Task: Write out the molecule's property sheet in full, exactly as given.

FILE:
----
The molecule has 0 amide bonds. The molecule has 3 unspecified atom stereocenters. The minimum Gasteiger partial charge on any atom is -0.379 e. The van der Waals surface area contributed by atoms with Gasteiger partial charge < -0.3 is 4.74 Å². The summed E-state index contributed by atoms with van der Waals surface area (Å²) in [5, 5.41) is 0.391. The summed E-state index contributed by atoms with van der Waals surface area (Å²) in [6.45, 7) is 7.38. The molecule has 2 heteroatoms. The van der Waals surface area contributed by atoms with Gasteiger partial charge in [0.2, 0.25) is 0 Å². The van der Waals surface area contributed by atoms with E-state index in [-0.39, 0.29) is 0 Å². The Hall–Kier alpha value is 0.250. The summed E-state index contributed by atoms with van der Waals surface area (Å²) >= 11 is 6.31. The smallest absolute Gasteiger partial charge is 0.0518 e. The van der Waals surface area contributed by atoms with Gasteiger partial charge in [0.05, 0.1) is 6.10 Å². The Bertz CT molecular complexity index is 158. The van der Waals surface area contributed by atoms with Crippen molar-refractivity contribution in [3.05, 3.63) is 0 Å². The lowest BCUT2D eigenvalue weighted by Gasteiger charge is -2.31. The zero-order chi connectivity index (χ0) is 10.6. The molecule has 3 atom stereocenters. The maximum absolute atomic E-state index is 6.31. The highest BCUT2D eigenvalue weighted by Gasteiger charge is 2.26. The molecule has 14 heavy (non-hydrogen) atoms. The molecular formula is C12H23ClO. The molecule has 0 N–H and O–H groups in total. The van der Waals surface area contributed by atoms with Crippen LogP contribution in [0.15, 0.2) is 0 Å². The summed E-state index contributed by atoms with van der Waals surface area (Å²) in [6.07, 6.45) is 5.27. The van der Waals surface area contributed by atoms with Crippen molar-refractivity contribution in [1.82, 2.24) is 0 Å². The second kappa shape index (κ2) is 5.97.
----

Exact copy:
The molecule has 0 amide bonds. The molecule has 3 unspecified atom stereocenters. The minimum Gasteiger partial charge on any atom is -0.379 e. The van der Waals surface area contributed by atoms with Gasteiger partial charge < -0.3 is 4.74 Å². The summed E-state index contributed by atoms with van der Waals surface area (Å²) in [5, 5.41) is 0.391. The summed E-state index contributed by atoms with van der Waals surface area (Å²) in [6.45, 7) is 7.38. The molecule has 2 heteroatoms. The van der Waals surface area contributed by atoms with Gasteiger partial charge in [0.2, 0.25) is 0 Å². The van der Waals surface area contributed by atoms with E-state index in [-0.39, 0.29) is 0 Å². The Hall–Kier alpha value is 0.250. The summed E-state index contributed by atoms with van der Waals surface area (Å²) >= 11 is 6.31. The smallest absolute Gasteiger partial charge is 0.0518 e. The van der Waals surface area contributed by atoms with Gasteiger partial charge in [0.05, 0.1) is 6.10 Å². The Bertz CT molecular complexity index is 158. The van der Waals surface area contributed by atoms with Crippen molar-refractivity contribution in [3.05, 3.63) is 0 Å². The lowest BCUT2D eigenvalue weighted by Gasteiger charge is -2.31. The zero-order chi connectivity index (χ0) is 10.6. The molecule has 3 atom stereocenters. The maximum absolute atomic E-state index is 6.31. The highest BCUT2D eigenvalue weighted by Gasteiger charge is 2.26. The molecule has 14 heavy (non-hydrogen) atoms. The molecular formula is C12H23ClO. The molecule has 0 N–H and O–H groups in total. The van der Waals surface area contributed by atoms with Crippen LogP contribution in [0.15, 0.2) is 0 Å². The summed E-state index contributed by atoms with van der Waals surface area (Å²) in [6.07, 6.45) is 5.27. The van der Waals surface area contributed by atoms with Crippen molar-refractivity contribution in [1.82, 2.24) is 0 Å². The second kappa shape index (κ2) is 5.97.